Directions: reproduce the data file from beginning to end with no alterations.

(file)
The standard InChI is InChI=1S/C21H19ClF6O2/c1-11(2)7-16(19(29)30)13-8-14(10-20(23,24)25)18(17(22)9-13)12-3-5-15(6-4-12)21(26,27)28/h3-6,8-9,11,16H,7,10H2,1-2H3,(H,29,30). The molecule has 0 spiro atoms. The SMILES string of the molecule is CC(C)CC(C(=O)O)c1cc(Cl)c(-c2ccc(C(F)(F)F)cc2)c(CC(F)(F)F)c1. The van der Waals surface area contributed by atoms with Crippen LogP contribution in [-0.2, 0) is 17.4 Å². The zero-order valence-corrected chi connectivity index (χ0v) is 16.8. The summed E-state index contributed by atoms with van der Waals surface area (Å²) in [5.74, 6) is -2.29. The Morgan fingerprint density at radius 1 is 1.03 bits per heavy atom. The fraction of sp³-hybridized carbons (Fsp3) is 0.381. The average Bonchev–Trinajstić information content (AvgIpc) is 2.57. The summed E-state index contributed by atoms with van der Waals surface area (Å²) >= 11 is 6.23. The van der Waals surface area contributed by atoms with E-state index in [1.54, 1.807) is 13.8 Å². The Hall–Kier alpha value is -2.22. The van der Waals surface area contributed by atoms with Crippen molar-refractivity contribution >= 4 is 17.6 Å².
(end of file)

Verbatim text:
The standard InChI is InChI=1S/C21H19ClF6O2/c1-11(2)7-16(19(29)30)13-8-14(10-20(23,24)25)18(17(22)9-13)12-3-5-15(6-4-12)21(26,27)28/h3-6,8-9,11,16H,7,10H2,1-2H3,(H,29,30). The molecule has 0 spiro atoms. The SMILES string of the molecule is CC(C)CC(C(=O)O)c1cc(Cl)c(-c2ccc(C(F)(F)F)cc2)c(CC(F)(F)F)c1. The van der Waals surface area contributed by atoms with Crippen LogP contribution in [-0.2, 0) is 17.4 Å². The zero-order valence-corrected chi connectivity index (χ0v) is 16.8. The summed E-state index contributed by atoms with van der Waals surface area (Å²) in [5.74, 6) is -2.29. The Morgan fingerprint density at radius 1 is 1.03 bits per heavy atom. The fraction of sp³-hybridized carbons (Fsp3) is 0.381. The average Bonchev–Trinajstić information content (AvgIpc) is 2.57. The summed E-state index contributed by atoms with van der Waals surface area (Å²) >= 11 is 6.23. The van der Waals surface area contributed by atoms with E-state index in [1.54, 1.807) is 13.8 Å². The Hall–Kier alpha value is -2.22. The van der Waals surface area contributed by atoms with Crippen molar-refractivity contribution >= 4 is 17.6 Å².